By JOHN BURNETT
Tribune-Herald staff writer
For well over a decade, “Lightning” Larry Dupio was arguably the Big Island’s premier rock guitarist and his gigs were all standing room only — make that dancing room only.
The Oahu-born-and-bred Dupio left the Big Island on Sept. 10, 2001, the day before the infamous attacks on the World Trade Center and the Pentagon. He went to Portland, Ore., where he became a favorite on the Rose City’s bustling blues circuit.
“Portland is a great city for music,” Dupio told the Tribune-Herald on Sunday. “It’s got a really thriving blues community and everybody supports it, so it’s able to sustain and survive. … I was able to be in the Safeway Waterfront Blues Festival a few times and guys like Buddy Guy, Robben Ford, Charlie Musselwhite, the top blues cats — I was actually on the same show with them. It was a really cool educational thing for me to be exposed to so many different kinds of blues.”
Dupio and his wife, Caroline, moved back to Hawaii after 11 years away, settling this time on Oahu. He also recorded a new album titled “Lightning” and will play a CD release concert with his band, The Chames Gang, Saturday night at the Palace Theater. Doors open at 7 p.m. and the concert starts at 8. Tickets are $15 advance, $20 door. Advance tickets are available at the Palace box office or by calling 934-7010.
The album is Dupio’s second; the first was 2000’s “All Fired Up.” He said the new recording, produced at Dave Millington’s Starstruck Studios in Puna, was “a long time coming.”
“All the time I spent on the mainland, I spent it writing songs about experiences,” Dupio said. “Sometimes, people will tell you their life story and it’s pretty interesting, sometimes. When I decided to move back home, that was the first thing on the list to put together an album and release it as soon as I could. However, it took me a year-and-a-half to get all that together because I was flying over to the Big Island and recording there only.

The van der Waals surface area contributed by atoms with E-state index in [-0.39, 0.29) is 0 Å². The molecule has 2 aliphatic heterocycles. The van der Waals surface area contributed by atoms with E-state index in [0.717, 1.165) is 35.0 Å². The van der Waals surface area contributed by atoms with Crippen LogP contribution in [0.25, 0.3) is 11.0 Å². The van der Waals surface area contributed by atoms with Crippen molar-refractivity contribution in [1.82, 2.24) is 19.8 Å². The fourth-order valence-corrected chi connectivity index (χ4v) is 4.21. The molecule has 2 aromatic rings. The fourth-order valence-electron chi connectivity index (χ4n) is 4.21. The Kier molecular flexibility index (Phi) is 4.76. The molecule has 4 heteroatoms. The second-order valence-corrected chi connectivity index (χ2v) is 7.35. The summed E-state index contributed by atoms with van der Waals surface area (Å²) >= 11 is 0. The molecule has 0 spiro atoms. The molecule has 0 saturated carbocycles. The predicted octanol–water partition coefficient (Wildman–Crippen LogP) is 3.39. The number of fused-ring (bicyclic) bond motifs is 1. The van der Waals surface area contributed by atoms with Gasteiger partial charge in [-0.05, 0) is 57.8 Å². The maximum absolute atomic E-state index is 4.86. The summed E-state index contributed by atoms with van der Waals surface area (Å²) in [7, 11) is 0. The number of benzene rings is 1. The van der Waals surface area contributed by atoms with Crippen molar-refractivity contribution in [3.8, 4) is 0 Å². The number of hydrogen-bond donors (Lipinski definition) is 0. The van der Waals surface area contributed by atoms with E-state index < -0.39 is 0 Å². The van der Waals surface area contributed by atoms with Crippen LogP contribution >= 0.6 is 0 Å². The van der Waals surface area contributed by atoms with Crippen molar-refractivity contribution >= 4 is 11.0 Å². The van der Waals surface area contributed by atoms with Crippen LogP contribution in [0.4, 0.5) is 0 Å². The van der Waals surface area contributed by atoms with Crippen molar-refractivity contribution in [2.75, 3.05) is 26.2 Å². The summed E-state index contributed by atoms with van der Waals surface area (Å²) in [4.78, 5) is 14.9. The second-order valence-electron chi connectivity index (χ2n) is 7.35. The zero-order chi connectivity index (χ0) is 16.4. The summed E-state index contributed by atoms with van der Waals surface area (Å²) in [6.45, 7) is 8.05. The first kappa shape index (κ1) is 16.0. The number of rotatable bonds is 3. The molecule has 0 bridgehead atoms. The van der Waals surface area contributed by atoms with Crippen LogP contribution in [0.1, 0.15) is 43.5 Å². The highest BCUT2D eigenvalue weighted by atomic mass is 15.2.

“This album is pretty much a conscious effort to revive a blues style that is dying out. Players like B.B. King are getting old and they’ve gotta pass the torch to the younger guys and the younger guys have got to take the torch and run with it.”
The songs on the CD are all originals with Chicago blues (“It Wasn’t You”), West Coast blues (“Jealous Man”), acoustic blues (“Three Days”) and blues à la Stevie Ray Vaughan (“Y Do U H8?”). There’s also a steroidal surf track, “Gotta Go Surf,” the ethereal instrumental, “Awake and Dreaming” — and even a reggae cut, “War,” which features Dupio’s son, Andrew, on a rap vocal.
I wrote that song because nowadays society uses the term ‘war’ for just about anything — war against this, war against that. Everything is about war,” he said. “And I was thinking that we’ve got to change that about society. I feel that society has taken war, a really terrible word, and just homogenized it. There’s got to be some time for peace and quiet. Try love for once. A lot of people respond to that.”
Dupio’s aloha shines through despite adversity and tragedy. He suffered a heart attack a number of years ago and rumors — greatly exaggerated, thankfully — of his demise spread like wildfire via the Big Island’s coconut wireless. Unfortunately, his 29-year-old daughter, Athena Kawehilani Dupio, also a musician, died last year of lupus. Dupio called her loss “something that you never get over” and the album is dedicated to her.
“While we were up there on the mainland, I had a chance to join her band and play with her and Andrew,” he said. “Working with my kids was such a kick in the pants.”
Dupio said he’s looking forward to his Hilo homecoming.
“I really can’t wait to come over there and play for my old friends and maybe make some new friends, as well,” he said.
Email John Burnett at firstname.lastname@example.org.